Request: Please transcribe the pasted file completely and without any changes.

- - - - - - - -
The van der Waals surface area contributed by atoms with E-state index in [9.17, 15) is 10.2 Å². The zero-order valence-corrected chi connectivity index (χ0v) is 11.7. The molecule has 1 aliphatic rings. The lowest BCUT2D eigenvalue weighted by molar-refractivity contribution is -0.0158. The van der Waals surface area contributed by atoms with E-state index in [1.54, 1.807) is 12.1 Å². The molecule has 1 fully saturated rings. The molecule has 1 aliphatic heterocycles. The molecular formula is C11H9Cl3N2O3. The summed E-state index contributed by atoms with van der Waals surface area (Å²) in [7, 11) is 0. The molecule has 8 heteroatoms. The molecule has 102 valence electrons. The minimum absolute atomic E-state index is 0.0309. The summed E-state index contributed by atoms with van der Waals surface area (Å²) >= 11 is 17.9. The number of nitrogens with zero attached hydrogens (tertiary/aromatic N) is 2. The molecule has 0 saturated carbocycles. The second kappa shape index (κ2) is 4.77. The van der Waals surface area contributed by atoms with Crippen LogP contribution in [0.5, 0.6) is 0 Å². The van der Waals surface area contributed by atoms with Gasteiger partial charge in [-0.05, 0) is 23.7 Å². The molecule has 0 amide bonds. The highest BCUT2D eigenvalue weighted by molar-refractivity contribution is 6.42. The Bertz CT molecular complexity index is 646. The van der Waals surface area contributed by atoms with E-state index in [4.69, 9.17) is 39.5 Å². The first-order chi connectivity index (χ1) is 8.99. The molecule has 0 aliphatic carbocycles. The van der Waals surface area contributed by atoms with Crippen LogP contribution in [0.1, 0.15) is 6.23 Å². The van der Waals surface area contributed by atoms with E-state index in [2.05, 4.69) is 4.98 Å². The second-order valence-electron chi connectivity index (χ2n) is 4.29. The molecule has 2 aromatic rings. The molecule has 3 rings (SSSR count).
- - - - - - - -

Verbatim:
The van der Waals surface area contributed by atoms with E-state index in [9.17, 15) is 10.2 Å². The zero-order valence-corrected chi connectivity index (χ0v) is 11.7. The molecule has 1 aliphatic rings. The lowest BCUT2D eigenvalue weighted by molar-refractivity contribution is -0.0158. The van der Waals surface area contributed by atoms with E-state index in [1.54, 1.807) is 12.1 Å². The molecule has 1 fully saturated rings. The molecule has 1 aliphatic heterocycles. The molecular formula is C11H9Cl3N2O3. The summed E-state index contributed by atoms with van der Waals surface area (Å²) in [7, 11) is 0. The molecule has 8 heteroatoms. The molecule has 102 valence electrons. The minimum absolute atomic E-state index is 0.0309. The summed E-state index contributed by atoms with van der Waals surface area (Å²) >= 11 is 17.9. The number of nitrogens with zero attached hydrogens (tertiary/aromatic N) is 2. The molecule has 0 saturated carbocycles. The second kappa shape index (κ2) is 4.77. The van der Waals surface area contributed by atoms with Crippen LogP contribution in [0.5, 0.6) is 0 Å². The van der Waals surface area contributed by atoms with Gasteiger partial charge in [-0.05, 0) is 23.7 Å². The molecule has 0 amide bonds. The highest BCUT2D eigenvalue weighted by molar-refractivity contribution is 6.42. The Bertz CT molecular complexity index is 646. The van der Waals surface area contributed by atoms with E-state index in [4.69, 9.17) is 39.5 Å². The first-order chi connectivity index (χ1) is 8.99. The molecule has 0 aliphatic carbocycles. The van der Waals surface area contributed by atoms with Crippen LogP contribution in [0.1, 0.15) is 6.23 Å². The van der Waals surface area contributed by atoms with E-state index in [2.05, 4.69) is 4.98 Å². The second-order valence-electron chi connectivity index (χ2n) is 4.29. The molecule has 2 aromatic rings. The molecule has 3 rings (SSSR count).